Anyone who enjoys Chinese poetry might enjoy Frederick Turner’s new translation of the Tang Dynasty Poets. The translation is unique in that he attempts to reproduce some of the Chinese formalism. He’s offering it for free (in digital form).
Although the formal genius of Tang poets is frequently described, translators rarely try to capture that facet. It’s a puzzling omission; but rhyme and meter have been denigrated by generations of free verse writers, sometimes vehemently. Content is the alter at which free verse worships. Rhyme and meter are seen as needlessly ornamental. But when written with genius, the formal aspects of a poem, it’s aural effects, are part of its content. My own opinion is that if a translator ignores a poem’s technical content, then it’s not a true translation – this includes the many free verse translations of Rumi, Homer and Virgil.
However, for those interested in what constitutes meter in Chinese, Turner’s introductory discussion of Chinese poetry’s formalism is bizarrely amateurish and uninformative – a peculiar oversight since the uniqueness of the translation is premised on its formalism. Turner states that “to my ear” he can hear “a regular stress pattern of alternating strong and weaker stresses”. This would give one the impression that Chinese is an accentual language (like English) which it isn’t – not remotely. He goes on:
The normal Tang poem has eight or four lines. To my ear—this feature is not often discussed by scholars—the lines are stressed TUMta TUMta TUM for the five 20 syllable line, TUMta TUMta, TUMta TUM) for the seven syllable line. p. 20-21
To the uninitiated, he might as well be describing trochaic trimeter or tetrameter. When I asked him how he was qualified to judge the meter of a Chinese poem, he veered off into the twilight zone by responding that he was good at recognizing meter in German and Hungarian – both of which are accentual languages (English is a Germanic Language) but have nothing whatsoever to do with Chinese.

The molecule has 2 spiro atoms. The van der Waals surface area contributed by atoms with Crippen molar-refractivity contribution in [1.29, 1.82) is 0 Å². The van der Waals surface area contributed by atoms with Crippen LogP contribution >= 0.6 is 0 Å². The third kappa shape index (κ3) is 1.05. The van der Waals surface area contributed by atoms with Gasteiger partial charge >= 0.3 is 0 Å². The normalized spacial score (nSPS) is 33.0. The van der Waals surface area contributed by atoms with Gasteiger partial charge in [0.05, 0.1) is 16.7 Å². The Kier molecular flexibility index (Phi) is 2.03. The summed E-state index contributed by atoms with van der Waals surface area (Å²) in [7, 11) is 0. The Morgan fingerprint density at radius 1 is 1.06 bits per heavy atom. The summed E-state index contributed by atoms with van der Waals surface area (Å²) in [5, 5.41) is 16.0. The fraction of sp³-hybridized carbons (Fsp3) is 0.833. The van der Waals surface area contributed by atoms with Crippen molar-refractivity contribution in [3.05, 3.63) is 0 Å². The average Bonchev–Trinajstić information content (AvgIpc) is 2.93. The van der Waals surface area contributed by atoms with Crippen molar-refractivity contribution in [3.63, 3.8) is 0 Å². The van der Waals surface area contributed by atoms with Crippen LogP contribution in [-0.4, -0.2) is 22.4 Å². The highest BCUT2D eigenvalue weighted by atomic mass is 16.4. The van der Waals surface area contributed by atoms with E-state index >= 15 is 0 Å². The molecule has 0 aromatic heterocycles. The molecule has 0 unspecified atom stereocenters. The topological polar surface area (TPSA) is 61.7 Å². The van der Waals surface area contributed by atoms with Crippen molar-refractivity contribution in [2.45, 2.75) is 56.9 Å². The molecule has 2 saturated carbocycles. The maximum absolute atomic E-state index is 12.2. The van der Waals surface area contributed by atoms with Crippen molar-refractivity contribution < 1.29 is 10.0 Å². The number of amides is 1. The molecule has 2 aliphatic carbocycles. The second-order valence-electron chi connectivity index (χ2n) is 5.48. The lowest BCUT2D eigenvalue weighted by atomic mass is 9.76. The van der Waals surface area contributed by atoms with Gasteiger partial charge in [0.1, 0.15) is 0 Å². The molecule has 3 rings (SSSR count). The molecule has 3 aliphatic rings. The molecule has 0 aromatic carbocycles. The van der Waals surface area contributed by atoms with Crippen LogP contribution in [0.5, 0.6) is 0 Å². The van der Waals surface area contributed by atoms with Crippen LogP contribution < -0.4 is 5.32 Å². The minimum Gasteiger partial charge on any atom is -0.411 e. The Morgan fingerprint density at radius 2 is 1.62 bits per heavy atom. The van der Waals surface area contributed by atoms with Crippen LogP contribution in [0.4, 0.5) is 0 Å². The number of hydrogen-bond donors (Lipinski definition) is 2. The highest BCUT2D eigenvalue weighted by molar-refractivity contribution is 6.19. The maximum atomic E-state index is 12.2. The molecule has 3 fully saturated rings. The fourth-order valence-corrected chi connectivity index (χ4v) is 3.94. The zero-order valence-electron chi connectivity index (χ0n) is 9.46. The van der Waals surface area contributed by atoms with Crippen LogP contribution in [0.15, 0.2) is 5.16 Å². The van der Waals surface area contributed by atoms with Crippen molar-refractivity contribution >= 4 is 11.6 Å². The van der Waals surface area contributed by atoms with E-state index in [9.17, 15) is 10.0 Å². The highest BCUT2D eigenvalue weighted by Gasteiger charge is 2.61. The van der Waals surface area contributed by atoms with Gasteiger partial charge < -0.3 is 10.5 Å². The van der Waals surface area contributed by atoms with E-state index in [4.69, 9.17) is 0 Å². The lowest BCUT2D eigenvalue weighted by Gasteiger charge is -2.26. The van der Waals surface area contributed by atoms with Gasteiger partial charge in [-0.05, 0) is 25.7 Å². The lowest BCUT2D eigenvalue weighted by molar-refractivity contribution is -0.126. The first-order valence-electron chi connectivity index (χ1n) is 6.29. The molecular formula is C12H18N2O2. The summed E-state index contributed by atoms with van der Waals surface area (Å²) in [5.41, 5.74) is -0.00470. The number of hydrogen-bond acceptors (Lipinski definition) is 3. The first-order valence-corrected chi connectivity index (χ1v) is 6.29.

Thank god for poetry dictionaries. Here is how John Drury, author of the Poetry Dictionary, sums up meter in Chinese poetry.
Whether or not Turner is right in hearing what he thinks he does, my advice is to consult other resources. What constitutes meter in Chinese, at the very least, is not what Turner is describing. That said, the only meter available to English is an accentual one. A translator can’t reproduce Chinese meter, but he or she can attempt to reproduce a commensurate formalism. This is what Turner has done. Here is one of Du Fu’s Poems (spelled Tu Fu by other translators):
Spring Night with Happy Rain
Du Fu (712-770)
A good rain knows the season when it’s right,
In spring, on time, it makes things sprout and grow.
Follow the wind, sneak out into the night:
All moist things whisper silently and slow.
Above the wild path, black clouds fill the air,
The boatlamp on the flood the only glow;
At dawn you see wet mounds of crimson where
The heavy flowers of Chengdu hang down low.
❧ P. 79
Du Fu, according to the Chinese, was the unrivaled formalist. (I’ve always wondered what it must be like to read the original.) Though Turner’s translation is probably only an approximation, it’s a refreshing attempt and reproduces what all free verse translations gloss over. It also makes the poem feel less like the product of the 20th or 21st century (an aesthetic with which Tang poetry has almost nothing in common). As far as the poems themselves go, I hope more translators follow Turner’s lead. (Scribd’s interface leaves something to be desired. I downloaded the book in Adobe Acrobat. It’s also available as a .doc or .txt file.)